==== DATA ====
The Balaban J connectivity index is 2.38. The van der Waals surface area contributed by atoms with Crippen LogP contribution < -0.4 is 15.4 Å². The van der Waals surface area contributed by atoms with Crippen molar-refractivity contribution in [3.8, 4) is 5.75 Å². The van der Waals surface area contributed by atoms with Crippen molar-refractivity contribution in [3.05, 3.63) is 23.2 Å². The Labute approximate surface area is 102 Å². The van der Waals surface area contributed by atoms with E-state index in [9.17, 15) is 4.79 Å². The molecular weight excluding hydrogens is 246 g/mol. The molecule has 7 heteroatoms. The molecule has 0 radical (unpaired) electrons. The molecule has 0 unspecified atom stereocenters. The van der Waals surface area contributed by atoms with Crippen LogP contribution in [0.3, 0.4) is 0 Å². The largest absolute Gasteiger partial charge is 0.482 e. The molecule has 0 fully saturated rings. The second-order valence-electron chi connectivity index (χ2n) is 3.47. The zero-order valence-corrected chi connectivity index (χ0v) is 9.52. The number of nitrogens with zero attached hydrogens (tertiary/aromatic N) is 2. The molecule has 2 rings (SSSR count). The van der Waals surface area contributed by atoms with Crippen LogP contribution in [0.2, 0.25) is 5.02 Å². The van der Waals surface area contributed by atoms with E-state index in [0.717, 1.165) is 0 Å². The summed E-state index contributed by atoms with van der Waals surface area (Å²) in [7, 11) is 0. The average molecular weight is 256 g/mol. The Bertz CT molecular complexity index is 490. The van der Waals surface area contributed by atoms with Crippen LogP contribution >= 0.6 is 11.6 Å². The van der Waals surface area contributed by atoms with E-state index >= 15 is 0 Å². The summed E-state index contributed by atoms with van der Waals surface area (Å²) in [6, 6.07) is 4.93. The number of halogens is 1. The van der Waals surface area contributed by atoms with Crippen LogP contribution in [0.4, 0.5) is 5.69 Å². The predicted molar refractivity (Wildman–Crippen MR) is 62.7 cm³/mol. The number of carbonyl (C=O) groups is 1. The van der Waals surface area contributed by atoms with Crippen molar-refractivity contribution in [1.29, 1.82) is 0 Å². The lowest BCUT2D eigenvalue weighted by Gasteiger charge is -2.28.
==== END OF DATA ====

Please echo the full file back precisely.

The Balaban J connectivity index is 2.38. The van der Waals surface area contributed by atoms with Crippen LogP contribution < -0.4 is 15.4 Å². The van der Waals surface area contributed by atoms with Crippen molar-refractivity contribution in [3.8, 4) is 5.75 Å². The van der Waals surface area contributed by atoms with Crippen molar-refractivity contribution in [3.05, 3.63) is 23.2 Å². The Labute approximate surface area is 102 Å². The van der Waals surface area contributed by atoms with E-state index in [9.17, 15) is 4.79 Å². The molecular weight excluding hydrogens is 246 g/mol. The molecule has 7 heteroatoms. The molecule has 0 radical (unpaired) electrons. The molecule has 0 unspecified atom stereocenters. The van der Waals surface area contributed by atoms with Crippen LogP contribution in [0.3, 0.4) is 0 Å². The largest absolute Gasteiger partial charge is 0.482 e. The molecule has 0 fully saturated rings. The second-order valence-electron chi connectivity index (χ2n) is 3.47. The zero-order valence-corrected chi connectivity index (χ0v) is 9.52. The number of nitrogens with zero attached hydrogens (tertiary/aromatic N) is 2. The molecule has 2 rings (SSSR count). The van der Waals surface area contributed by atoms with Crippen LogP contribution in [0.2, 0.25) is 5.02 Å². The van der Waals surface area contributed by atoms with E-state index in [0.717, 1.165) is 0 Å². The summed E-state index contributed by atoms with van der Waals surface area (Å²) in [7, 11) is 0. The average molecular weight is 256 g/mol. The Bertz CT molecular complexity index is 490. The van der Waals surface area contributed by atoms with Crippen LogP contribution >= 0.6 is 11.6 Å². The van der Waals surface area contributed by atoms with E-state index >= 15 is 0 Å². The summed E-state index contributed by atoms with van der Waals surface area (Å²) in [6, 6.07) is 4.93. The number of halogens is 1. The van der Waals surface area contributed by atoms with Crippen LogP contribution in [0.4, 0.5) is 5.69 Å². The predicted molar refractivity (Wildman–Crippen MR) is 62.7 cm³/mol. The number of carbonyl (C=O) groups is 1. The van der Waals surface area contributed by atoms with Crippen molar-refractivity contribution in [1.29, 1.82) is 0 Å². The lowest BCUT2D eigenvalue weighted by Gasteiger charge is -2.28.